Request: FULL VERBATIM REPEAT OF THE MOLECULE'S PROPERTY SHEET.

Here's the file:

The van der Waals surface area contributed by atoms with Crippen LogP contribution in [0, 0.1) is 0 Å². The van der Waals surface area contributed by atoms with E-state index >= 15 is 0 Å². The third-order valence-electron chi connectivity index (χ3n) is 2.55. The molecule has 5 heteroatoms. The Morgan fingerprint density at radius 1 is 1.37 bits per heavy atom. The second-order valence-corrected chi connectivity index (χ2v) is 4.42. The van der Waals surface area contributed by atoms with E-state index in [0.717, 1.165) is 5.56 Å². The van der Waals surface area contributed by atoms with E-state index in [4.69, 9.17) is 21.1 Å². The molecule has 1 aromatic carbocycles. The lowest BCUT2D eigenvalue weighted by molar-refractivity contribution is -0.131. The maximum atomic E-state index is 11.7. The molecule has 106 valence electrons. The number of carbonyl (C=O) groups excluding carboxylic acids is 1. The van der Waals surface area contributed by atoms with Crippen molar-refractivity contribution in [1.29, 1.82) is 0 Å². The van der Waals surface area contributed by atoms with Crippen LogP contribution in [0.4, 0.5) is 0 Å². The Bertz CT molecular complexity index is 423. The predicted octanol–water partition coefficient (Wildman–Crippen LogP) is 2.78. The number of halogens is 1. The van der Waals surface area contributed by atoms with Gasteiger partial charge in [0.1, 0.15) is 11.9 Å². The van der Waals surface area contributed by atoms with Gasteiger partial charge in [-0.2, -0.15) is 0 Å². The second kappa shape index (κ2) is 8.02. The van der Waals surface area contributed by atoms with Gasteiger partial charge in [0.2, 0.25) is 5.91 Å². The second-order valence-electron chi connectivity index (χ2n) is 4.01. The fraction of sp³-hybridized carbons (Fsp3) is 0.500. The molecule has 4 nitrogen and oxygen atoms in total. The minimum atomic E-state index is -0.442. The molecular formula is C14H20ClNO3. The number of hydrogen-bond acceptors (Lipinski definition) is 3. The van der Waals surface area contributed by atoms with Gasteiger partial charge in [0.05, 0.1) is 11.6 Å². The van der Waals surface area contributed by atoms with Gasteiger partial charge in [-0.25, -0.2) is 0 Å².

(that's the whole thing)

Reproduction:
The van der Waals surface area contributed by atoms with Crippen LogP contribution in [0, 0.1) is 0 Å². The van der Waals surface area contributed by atoms with E-state index >= 15 is 0 Å². The third-order valence-electron chi connectivity index (χ3n) is 2.55. The molecule has 5 heteroatoms. The Morgan fingerprint density at radius 1 is 1.37 bits per heavy atom. The second-order valence-corrected chi connectivity index (χ2v) is 4.42. The van der Waals surface area contributed by atoms with E-state index in [0.717, 1.165) is 5.56 Å². The van der Waals surface area contributed by atoms with E-state index in [4.69, 9.17) is 21.1 Å². The molecule has 1 aromatic carbocycles. The lowest BCUT2D eigenvalue weighted by molar-refractivity contribution is -0.131. The maximum atomic E-state index is 11.7. The molecule has 106 valence electrons. The number of carbonyl (C=O) groups excluding carboxylic acids is 1. The van der Waals surface area contributed by atoms with Crippen molar-refractivity contribution in [1.29, 1.82) is 0 Å². The van der Waals surface area contributed by atoms with Crippen LogP contribution in [0.4, 0.5) is 0 Å². The Bertz CT molecular complexity index is 423. The predicted octanol–water partition coefficient (Wildman–Crippen LogP) is 2.78. The number of halogens is 1. The van der Waals surface area contributed by atoms with Gasteiger partial charge in [0.1, 0.15) is 11.9 Å². The van der Waals surface area contributed by atoms with Gasteiger partial charge in [-0.2, -0.15) is 0 Å². The second kappa shape index (κ2) is 8.02. The van der Waals surface area contributed by atoms with Gasteiger partial charge in [0.2, 0.25) is 5.91 Å². The second-order valence-electron chi connectivity index (χ2n) is 4.01. The fraction of sp³-hybridized carbons (Fsp3) is 0.500. The molecule has 4 nitrogen and oxygen atoms in total. The minimum atomic E-state index is -0.442. The molecular formula is C14H20ClNO3. The number of hydrogen-bond acceptors (Lipinski definition) is 3. The van der Waals surface area contributed by atoms with Gasteiger partial charge in [0.05, 0.1) is 11.6 Å². The van der Waals surface area contributed by atoms with Gasteiger partial charge in [-0.25, -0.2) is 0 Å².